Do you have any difficult decision you've ever taken?
Yes, I do. That was when I left Rangers for Standard of Jos.  We went for a competition with Rangers and we beat Rangers in their home and away match. It was in Jos I met James Peters in 1979 who introduced me to the BCC team.

Where do you think Nigeria football player's loyalty lies?
When we played football, it was quite different from what you see now among administrators. Many administrators are corrupt. They are just after money. So, most times they don't have plan for the players especially in insurance and other physical maintenances. If the Nigeria falcons tell you their story, the story you will hear from them is very ridiculous. It is just like “we suffer while the administrators enjoy”. For example, there is a Unizik student who is talented in football but because we don't have female team in Anambra, she doesn't know where to belong. She came to me and I sent her to the female coach in Enugu. The female coach in Enugu replied and told me that we do not have accommodation for her unless she has somewhere in Enugu she could stay. She have been going to Enugu like three times ever week to train and presently, my friend in the US is offering her scholarship to come over to play and get her Masters too and help her family. That's what I do. I try to see I help people with the connection I have.

As a sports guru, can you say other ways sports could be improved in Anambra?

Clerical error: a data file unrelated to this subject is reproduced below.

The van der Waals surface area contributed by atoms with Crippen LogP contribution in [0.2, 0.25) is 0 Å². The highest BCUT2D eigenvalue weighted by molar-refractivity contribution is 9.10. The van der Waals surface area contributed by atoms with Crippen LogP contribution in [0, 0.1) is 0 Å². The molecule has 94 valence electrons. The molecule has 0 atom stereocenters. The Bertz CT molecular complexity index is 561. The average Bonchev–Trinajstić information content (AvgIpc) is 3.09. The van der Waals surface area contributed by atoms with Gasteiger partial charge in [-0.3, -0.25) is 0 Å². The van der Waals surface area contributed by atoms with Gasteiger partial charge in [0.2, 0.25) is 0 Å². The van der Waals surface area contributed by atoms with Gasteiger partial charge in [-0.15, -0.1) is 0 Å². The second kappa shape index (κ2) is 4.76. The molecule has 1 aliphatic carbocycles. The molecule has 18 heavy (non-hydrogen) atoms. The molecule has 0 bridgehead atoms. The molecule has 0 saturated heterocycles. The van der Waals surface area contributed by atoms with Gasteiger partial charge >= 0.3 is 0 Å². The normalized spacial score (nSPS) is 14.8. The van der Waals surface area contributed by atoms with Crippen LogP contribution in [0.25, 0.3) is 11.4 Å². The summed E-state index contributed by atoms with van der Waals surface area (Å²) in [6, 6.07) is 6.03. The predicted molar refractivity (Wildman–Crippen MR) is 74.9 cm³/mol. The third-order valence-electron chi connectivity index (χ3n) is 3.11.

First of all, we don't have a stadium. We don't also have a team. Ifeanyi Ubah who bought Gabros is political point. Now, Gabros is flagging off another Nnewi United. He just bought a Pro league which will start anytime from now. We are not the poorest state in the country. Some states are boosting of two and three team and we can't boast of any. We have three clubs in Abia state. We are giants of sports in Nigeria but we don't have a team. We have many skillful and talented youths that are wasting. Governors who have ruled Anamabra are not crazy about sports because if they are, they will be doing something to see that we have a team. Gburuburu of Enugu State who knows the benefits of sports gave Rangers 42 Million
How do you see sports in Anmabra and Sports in Nigeria in five years time?
I don't know. I think it will be better if all those idiots get out of there. I am an American citizen, so I can say anything I want to say. Those administrators make me sick. The occupy positions when they know they can't do anything to help the youths and empower them. Empowering youths is not just about sending them to the farm.
What advice do you have for the government both at the Federal and the State level?
I have said it before. They should put the right people at the right position. They should empower youths with sports. China is buying off all these super stars. Anambra should try to emulate other country and state to be better.
What are your favorite colour?
Silver and Candy Apple Red.
What are your favorite dishes?
We have African restaurant and stores outside the country. I love swallow and my best soup is Okro. I cook my food.